Conference HallEdit profile
It’s quite a conundrum: how do you reconcile a need for parking space with an archaeological site?
If you’re the Spanish town of Daroca, you up the stakes further and get architect Sergio Sebastián Franco to design a conference hall and museum that incorporates the ruins into a public space.
The archaeological team uncovered two 10th-century Islamic houses, five arches, a piece of a Roman causeway, and two silos from the 1st-century. All of these ruins were incorporated into the modern space, which unfolds gently from under the cobblestone streets of the town.
A glass window reveals a slice of the arches and houses, which are mostly below ground. The first floor houses a conference hall, the second a small museum and individual meeting rooms, and the third a display space for ceramics and coins recovered in an ancient chest at the site. Above ground: coveted parking space.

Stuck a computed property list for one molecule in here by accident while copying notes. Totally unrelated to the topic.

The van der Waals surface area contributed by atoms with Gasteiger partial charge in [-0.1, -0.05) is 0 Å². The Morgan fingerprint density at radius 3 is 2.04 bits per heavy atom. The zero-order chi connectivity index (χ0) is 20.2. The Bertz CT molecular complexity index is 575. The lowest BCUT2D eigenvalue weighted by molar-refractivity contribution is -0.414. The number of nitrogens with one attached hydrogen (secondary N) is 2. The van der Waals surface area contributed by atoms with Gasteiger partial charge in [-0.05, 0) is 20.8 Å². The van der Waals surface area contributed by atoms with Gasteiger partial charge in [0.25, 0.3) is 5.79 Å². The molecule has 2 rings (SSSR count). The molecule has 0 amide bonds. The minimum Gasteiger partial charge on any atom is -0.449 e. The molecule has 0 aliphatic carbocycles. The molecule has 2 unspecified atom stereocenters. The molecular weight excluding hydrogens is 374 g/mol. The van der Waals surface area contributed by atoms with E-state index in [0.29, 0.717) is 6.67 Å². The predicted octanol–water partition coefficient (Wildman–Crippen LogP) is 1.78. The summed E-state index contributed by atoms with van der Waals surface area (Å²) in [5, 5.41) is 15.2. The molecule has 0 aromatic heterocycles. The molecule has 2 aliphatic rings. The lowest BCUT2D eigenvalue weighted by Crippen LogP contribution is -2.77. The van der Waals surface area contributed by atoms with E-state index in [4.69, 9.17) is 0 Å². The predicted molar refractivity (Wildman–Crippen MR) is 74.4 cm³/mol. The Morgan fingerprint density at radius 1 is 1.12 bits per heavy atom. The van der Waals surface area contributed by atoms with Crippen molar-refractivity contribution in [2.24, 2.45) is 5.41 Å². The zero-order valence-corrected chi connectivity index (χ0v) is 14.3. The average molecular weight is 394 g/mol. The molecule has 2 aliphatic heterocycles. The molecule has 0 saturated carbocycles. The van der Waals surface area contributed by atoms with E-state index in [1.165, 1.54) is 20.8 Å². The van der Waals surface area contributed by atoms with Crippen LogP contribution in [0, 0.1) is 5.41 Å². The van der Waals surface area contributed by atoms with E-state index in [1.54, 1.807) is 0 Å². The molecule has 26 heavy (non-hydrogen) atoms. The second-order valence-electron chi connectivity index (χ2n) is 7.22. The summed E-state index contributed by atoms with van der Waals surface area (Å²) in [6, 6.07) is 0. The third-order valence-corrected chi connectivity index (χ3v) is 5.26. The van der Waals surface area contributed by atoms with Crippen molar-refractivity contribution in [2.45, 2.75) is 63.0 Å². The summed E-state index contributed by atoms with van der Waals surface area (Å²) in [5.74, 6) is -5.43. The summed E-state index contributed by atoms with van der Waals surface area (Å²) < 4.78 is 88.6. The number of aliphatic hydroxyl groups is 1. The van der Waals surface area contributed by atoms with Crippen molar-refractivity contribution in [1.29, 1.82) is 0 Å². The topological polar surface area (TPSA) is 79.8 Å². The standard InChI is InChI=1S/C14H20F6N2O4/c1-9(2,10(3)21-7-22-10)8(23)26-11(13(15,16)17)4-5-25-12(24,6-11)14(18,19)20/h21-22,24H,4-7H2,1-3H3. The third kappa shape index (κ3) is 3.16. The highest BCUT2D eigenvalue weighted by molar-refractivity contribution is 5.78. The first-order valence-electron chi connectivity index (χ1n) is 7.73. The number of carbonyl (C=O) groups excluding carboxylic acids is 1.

The bright interior combines steel, wood, concrete and glass seamlessly with the arches and walls. Stone pathways intersect the space, mirroring the narrow streets of the town above and integrating the town’s past and present aeshetic.
‘The attitude in this case is the choice of coexistence instead of mimicry, from a construction of concrete and steel, sensitive with the place, attentive with the historical memory and coherent with contemporary needs,’ the architect says.
Description from FrameWeb